How to Dress For a Date: Part 1, Science of fashion

by The Asian Casanova on February 6, 2012

You’ve managed to charm a cute girl and now you’re having your first anxious date, so you want to know how to dress for a date. This can be a frustrating process. Friends and family would call you a homo for putting so much thought into fixing your hair and picking out something to wear. But check this out…

Girls love guys who dress well

If dressing well improves your chances with beautiful women, thus getting you more tail… who’s really the homo now? Exactly.

The Science Behind Fashion is in Evolution

Fashion can be understood within the context of biological signals. Just as female mallards are attracted to certain colors of feathers on males, women are attracted to certain types of clothing on men.

how to dress for a date

how to dress for a date

Charles Darwin was the first to attempt to construct a theory of why animals have such extravagant signals and physical ornamentation.

“The sexual struggle is of two kinds: in the one it is between the individuals of the same sex, generally the males, in order to drive away or kill their rivals, the females remaining passive; while in the other, the struggle is likewise between the individuals of the same sex, in order to excite or charm those of the opposite sex, generally the females, which no longer remain passive, but select the more agreeable partners.”

Did you get all that? The two ways to attract a mate in the animal kingdom are:

Killing or driving away your rivals.

The classic example of this is the deer’s antlers. They serve no environmental advantage but rather serve to show which male is more dominant. The idea of being

dressing for a date ”dominant” is very important. Remember that word. Showing dominance is the most common way to remove the competition. It is more common to drive the competitor off than it is to actually kill the competitor.

Trying to “excite or charm those of the opposite sex.”

dating fashionThis increases your choice of whom you can breed with. To “excite or charm those of the opposite sex” is an adaptation based on attraction rather than domination. The classic example is the peacock’s plume.

The plume is costly for the peacock. There is no environmental advantage for the peacock to have the plume. In fact, it makes him more vulnerable to attack by predators.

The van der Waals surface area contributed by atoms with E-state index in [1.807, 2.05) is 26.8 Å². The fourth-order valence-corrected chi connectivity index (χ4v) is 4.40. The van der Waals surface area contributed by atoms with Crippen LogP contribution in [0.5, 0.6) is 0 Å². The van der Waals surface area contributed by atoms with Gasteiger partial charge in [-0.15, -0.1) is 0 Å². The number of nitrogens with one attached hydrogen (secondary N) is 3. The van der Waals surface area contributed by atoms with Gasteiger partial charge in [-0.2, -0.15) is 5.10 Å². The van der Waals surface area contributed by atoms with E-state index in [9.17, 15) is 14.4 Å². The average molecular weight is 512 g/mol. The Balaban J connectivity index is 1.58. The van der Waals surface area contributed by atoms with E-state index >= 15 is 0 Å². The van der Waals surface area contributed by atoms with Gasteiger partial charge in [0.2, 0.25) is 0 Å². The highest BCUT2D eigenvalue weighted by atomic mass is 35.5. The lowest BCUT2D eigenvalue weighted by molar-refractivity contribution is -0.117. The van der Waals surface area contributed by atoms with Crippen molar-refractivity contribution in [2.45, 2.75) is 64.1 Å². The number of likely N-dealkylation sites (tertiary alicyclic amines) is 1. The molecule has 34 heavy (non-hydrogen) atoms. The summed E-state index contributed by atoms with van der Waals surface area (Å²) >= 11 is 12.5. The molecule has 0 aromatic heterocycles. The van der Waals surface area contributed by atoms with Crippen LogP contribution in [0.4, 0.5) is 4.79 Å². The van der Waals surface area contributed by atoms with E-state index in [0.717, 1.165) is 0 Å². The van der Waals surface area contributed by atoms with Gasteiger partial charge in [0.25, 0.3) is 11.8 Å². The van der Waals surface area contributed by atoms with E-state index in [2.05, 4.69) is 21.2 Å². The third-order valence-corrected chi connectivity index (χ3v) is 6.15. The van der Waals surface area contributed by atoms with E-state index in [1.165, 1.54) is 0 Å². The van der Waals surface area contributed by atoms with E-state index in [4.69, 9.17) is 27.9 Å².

The plume itself takes up physical resources to produce. A study published recently shows that the male’s plumage is a direct indicator of the fitness of his immune system and nutrition. A peacock with a large plume has not only good genetics, but also access to essential resources such as food and water. Less fit or younger peacocks are not able to produce such elaborate plumes as the older, more physically fit peacock.

The plume provides no benefit whatsoever to the male peacock, other than sending a biological signal to female peacocks. The peacock’s plume communicates to female peacocks “I am fit. Choose me for reproduction.” It is also a statement of elitism and exclusivity. It is saying “I am better than other peacocks who cannot produce this plumage.”

Make a mental note of these four qualities:

  • Dominant
  • Attractive
  • Elite
  • Access to resources

These are the qualities animals look for when choosing a to dress for a dateDifferent species have different ways of expressing these qualities. For lions, a dark mane on a male is considered more desirable than a light mane. Growing a dark mane requires more resources, so the male is able to send a signal to the females: “I have access to food and resources.” Animals that are social and live in groups find more complex ways of communicating these qualities, and humans always seem to find a way to make things more complicated than any other animal. So let’s take a moment to examine how these qualities are communicated among humans.

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